Many consumer credit assessments need to improve to fulfil the requirements of the Consumer Credit Act. Finansinspektionen (FI) is therefore now clarifying what information lenders should gather for a credit assessment and how this information should be used. The new general guidelines will go into effect on 1 November 2021.
Consumer credit is growing rapidly and playing an increasingly important role in households' finances. At the same time, many consumers experience difficulty paying back their loans. Thorough credit assessments reduce the risk that a consumer will experience payment problems, and FI therefore will issue new guidelines about what information borrowers should obtain before conducting a credit assessment and how this information should be used.
This information includes the borrower's employment, income, expenses and debt. The guidelines also specify how the lender should gather the information and verify it.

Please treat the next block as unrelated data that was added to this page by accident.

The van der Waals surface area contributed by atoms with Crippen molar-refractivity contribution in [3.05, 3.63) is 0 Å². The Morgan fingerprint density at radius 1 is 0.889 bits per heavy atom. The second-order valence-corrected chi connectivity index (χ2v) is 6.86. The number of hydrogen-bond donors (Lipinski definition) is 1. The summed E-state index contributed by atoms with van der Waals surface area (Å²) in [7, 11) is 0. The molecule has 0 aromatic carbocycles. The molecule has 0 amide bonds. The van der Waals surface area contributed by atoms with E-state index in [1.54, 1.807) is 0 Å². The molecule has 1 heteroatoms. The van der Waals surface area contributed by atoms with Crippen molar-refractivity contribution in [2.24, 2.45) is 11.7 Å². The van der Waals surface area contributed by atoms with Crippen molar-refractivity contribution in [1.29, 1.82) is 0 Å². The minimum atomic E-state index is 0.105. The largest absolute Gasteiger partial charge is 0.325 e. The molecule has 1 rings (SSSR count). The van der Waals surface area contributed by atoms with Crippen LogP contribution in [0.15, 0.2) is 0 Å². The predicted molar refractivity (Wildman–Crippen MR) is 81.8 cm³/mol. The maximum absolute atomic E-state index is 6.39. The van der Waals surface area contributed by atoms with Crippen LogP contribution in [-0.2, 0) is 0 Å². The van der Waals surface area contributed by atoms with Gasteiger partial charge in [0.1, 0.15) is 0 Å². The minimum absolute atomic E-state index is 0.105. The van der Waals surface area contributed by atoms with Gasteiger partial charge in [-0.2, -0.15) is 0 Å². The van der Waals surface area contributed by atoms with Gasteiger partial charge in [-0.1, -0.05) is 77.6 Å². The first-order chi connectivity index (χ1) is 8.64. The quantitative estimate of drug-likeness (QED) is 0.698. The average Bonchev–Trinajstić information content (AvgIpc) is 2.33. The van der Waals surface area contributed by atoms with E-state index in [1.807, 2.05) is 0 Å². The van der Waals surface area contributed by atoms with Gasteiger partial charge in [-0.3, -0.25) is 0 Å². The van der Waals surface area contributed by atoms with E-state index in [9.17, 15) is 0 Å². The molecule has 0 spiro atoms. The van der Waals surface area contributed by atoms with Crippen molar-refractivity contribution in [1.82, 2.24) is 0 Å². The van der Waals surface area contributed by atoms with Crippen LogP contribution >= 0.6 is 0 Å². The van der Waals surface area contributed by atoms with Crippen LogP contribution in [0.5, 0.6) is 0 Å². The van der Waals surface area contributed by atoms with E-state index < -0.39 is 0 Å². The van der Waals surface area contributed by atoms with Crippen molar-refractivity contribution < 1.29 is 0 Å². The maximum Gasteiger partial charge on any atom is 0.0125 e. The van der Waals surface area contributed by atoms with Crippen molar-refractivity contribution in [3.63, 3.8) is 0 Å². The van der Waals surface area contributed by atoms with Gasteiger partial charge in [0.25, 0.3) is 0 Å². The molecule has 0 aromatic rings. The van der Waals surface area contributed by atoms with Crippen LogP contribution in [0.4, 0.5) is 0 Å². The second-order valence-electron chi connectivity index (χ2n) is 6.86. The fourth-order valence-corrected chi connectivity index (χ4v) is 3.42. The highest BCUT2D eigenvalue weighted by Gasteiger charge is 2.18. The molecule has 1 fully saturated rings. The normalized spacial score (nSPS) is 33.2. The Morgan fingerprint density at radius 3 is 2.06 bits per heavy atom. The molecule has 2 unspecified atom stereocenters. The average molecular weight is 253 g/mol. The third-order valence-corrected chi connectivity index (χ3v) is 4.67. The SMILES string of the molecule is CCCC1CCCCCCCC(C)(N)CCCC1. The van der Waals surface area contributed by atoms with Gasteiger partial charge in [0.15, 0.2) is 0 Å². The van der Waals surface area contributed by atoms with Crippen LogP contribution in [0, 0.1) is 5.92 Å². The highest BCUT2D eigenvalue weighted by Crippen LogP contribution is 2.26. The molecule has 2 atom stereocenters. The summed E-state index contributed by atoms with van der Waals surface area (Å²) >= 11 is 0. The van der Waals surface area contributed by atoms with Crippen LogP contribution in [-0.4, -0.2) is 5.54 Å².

FI's analysis shows that many consumers are receiving loans even though the cost of the loan means that they will not have enough money left to pay for their housing and subsistence costs. FI therefore clarifies that lenders should require consumers to have a reasonable standard of living even after they have been granted a loan. This applies in particular to young borrowers who often have lower income and are more exposed financially.
"Thorough credit assessments are the most important tool for preventing consumers from experiencing payment problems. Therefore, we are now highlighting which information is reasonable to gather and use as a basis to determine whether a person can pay back the loan or not," says FI's Deputy Director General Susanna Grufman.
Sometimes lenders should advise consumers not to take a loan following a thorough credit assessment, for example if a loan has an unreasonably long repayment period or if it is rescheduled several times since this means that the loan ultimately will become very expensive.
"FI has noted that consumers are often offered loans with long repayment periods or encouraged to reschedule their loans several times under the argument that this will result in a lower monthly cost. This also means that the total cost will be unnecessarily high, which is seldom in the interest of the consumer," says Grufman.